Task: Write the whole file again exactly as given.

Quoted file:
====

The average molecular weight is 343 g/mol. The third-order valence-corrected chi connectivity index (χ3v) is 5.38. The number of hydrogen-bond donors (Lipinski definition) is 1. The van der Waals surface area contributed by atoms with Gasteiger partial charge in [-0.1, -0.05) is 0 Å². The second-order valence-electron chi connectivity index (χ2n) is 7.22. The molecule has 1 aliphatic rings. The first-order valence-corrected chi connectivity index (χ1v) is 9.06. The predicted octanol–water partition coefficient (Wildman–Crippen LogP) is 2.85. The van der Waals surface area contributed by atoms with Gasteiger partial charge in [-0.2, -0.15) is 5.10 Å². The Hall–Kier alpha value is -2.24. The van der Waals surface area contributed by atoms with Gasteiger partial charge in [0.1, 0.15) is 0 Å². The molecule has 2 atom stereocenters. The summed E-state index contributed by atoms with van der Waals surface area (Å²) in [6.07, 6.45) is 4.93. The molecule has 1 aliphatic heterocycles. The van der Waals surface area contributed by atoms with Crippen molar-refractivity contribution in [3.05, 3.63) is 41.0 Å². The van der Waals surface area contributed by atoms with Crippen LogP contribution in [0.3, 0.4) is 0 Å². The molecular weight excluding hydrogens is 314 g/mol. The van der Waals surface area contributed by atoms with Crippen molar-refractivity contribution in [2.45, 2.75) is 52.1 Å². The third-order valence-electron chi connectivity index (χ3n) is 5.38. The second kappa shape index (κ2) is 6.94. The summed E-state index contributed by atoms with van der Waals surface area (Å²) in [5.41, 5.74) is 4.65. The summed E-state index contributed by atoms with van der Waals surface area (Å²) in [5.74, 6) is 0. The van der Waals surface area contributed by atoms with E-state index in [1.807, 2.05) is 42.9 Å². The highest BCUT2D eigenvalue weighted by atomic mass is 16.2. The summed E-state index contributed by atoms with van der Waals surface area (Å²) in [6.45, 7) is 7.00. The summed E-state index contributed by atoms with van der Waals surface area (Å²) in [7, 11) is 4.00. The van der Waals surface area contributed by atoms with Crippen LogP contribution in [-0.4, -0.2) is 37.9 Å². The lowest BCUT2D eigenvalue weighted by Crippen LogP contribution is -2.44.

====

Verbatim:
The average molecular weight is 343 g/mol. The third-order valence-corrected chi connectivity index (χ3v) is 5.38. The number of hydrogen-bond donors (Lipinski definition) is 1. The van der Waals surface area contributed by atoms with Gasteiger partial charge in [-0.1, -0.05) is 0 Å². The second-order valence-electron chi connectivity index (χ2n) is 7.22. The molecule has 1 aliphatic rings. The first-order valence-corrected chi connectivity index (χ1v) is 9.06. The predicted octanol–water partition coefficient (Wildman–Crippen LogP) is 2.85. The van der Waals surface area contributed by atoms with Gasteiger partial charge in [-0.2, -0.15) is 5.10 Å². The Hall–Kier alpha value is -2.24. The van der Waals surface area contributed by atoms with Gasteiger partial charge in [0.1, 0.15) is 0 Å². The molecule has 2 atom stereocenters. The summed E-state index contributed by atoms with van der Waals surface area (Å²) in [6.07, 6.45) is 4.93. The molecule has 1 aliphatic heterocycles. The van der Waals surface area contributed by atoms with Crippen molar-refractivity contribution in [3.05, 3.63) is 41.0 Å². The van der Waals surface area contributed by atoms with Crippen LogP contribution in [0.3, 0.4) is 0 Å². The molecular weight excluding hydrogens is 314 g/mol. The van der Waals surface area contributed by atoms with Crippen molar-refractivity contribution in [2.45, 2.75) is 52.1 Å². The third-order valence-electron chi connectivity index (χ3n) is 5.38. The second kappa shape index (κ2) is 6.94. The summed E-state index contributed by atoms with van der Waals surface area (Å²) in [5.41, 5.74) is 4.65. The summed E-state index contributed by atoms with van der Waals surface area (Å²) in [5.74, 6) is 0. The van der Waals surface area contributed by atoms with E-state index in [1.807, 2.05) is 42.9 Å². The highest BCUT2D eigenvalue weighted by atomic mass is 16.2. The summed E-state index contributed by atoms with van der Waals surface area (Å²) in [6.45, 7) is 7.00. The summed E-state index contributed by atoms with van der Waals surface area (Å²) in [7, 11) is 4.00. The van der Waals surface area contributed by atoms with Crippen LogP contribution in [-0.4, -0.2) is 37.9 Å². The lowest BCUT2D eigenvalue weighted by Crippen LogP contribution is -2.44.